Oil tanker Amjad was damaged by limpet mines, according to enquiry. © AFP/Getty Images
Oil tanker Amjad was damaged by limpet mines, according to enquiry. © AFP/Getty Images

Oil tanker attacks part of 'coordinated operation'

posted by Lucy Patchett
in Risk
11 June 2019

The recent oil tanker attacks in the Gulf were part of targeted operations likely to have been carried out by another country, an investigation by United Arab Emirates (UAE) authorities has found.  

Representatives from the UAE, Norway and Saudi Arabia briefed members from the United Nations Security Council on preliminary findings from the investigation into the cause of the attacks on the four oil tankers off the port of Fujairah on 12 May 2019.

The damage caused to two Saudi Aramco oil tankers was most likely inflicted by limpet mines in what is now revealed to be “part of a sophisticated and coordinated operation” carried out by a “state actor”, according to a statement to the UN Security Council.

"Based on the evaluation of radar data, and the short time several of the targeted vessels had been at anchor prior to the attacks, it appears most likely that the mines were placed on the vessels by divers deployed from fast boats," said the statement.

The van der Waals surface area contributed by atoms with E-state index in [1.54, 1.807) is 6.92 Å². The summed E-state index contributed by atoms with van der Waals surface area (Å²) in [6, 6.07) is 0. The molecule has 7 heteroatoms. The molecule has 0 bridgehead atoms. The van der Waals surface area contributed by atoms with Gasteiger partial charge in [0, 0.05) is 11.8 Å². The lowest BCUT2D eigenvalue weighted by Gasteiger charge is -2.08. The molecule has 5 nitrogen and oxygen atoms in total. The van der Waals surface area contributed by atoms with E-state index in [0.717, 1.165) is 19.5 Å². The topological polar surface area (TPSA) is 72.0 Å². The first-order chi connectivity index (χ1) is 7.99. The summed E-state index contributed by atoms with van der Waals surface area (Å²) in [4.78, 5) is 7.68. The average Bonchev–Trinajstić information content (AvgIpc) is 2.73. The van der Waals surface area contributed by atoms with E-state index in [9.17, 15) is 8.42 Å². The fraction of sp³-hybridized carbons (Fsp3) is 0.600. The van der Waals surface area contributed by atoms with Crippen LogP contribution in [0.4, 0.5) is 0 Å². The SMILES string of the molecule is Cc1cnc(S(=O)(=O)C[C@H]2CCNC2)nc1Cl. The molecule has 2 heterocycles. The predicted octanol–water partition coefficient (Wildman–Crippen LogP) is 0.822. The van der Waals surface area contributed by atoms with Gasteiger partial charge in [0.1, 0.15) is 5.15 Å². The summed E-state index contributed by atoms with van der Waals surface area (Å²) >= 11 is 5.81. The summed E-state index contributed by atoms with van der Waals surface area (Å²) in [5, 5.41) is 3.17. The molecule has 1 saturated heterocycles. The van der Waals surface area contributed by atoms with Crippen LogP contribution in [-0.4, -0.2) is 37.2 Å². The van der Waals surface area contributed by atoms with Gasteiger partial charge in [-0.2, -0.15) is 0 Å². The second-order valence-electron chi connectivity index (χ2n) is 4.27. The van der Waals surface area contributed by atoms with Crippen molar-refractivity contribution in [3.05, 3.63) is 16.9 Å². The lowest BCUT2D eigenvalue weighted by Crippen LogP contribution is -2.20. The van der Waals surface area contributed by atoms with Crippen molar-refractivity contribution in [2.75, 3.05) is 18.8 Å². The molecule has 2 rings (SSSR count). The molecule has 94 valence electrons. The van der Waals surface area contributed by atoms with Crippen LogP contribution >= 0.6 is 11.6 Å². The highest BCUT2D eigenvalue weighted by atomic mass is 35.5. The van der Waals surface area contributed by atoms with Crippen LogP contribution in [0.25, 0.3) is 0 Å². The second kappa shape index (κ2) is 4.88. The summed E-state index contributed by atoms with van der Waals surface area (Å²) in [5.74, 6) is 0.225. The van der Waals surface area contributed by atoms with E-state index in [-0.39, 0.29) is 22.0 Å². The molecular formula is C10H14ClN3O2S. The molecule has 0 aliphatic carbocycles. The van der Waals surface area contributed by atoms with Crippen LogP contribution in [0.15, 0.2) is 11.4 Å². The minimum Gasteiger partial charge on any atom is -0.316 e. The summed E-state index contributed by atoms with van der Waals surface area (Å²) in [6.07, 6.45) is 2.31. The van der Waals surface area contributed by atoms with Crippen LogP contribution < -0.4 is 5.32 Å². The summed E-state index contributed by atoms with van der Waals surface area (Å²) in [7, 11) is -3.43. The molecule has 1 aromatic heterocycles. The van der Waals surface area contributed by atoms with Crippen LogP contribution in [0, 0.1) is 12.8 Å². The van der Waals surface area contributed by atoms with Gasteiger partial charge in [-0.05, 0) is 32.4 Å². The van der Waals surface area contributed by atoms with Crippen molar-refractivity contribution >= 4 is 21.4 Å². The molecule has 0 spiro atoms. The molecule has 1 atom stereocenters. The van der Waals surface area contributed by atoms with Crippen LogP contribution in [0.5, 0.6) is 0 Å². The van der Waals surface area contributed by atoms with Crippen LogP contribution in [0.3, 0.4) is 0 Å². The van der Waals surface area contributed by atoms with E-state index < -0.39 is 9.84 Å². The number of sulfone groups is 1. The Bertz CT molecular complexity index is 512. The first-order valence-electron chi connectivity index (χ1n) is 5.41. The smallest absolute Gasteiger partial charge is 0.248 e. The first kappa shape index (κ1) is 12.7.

The attacks were highlighted as a threat to “international commercial navigation and the security of global energy supplies” and the UAE invited all council members to assess the investigation findings.

According to the findings, the attacks required the use of "intelligence capabilities" as the four vessels were selected out of almost 200 anchored off the port of Fujairah and would have needed identification.

It is likely that trained divers with knowledge of the design of the targeted ships were used to place explosive charges under the waterline in a strategic way that would damage the vessels "without sinking them or detonating cargo", the investigation found.

The UAE, Norway and Saudi Arabia will also present the findings to the International Maritime Organisation, headquarted in London, and provide information on protective measures that can help safeguard the maritime shipping industry against such incidents.

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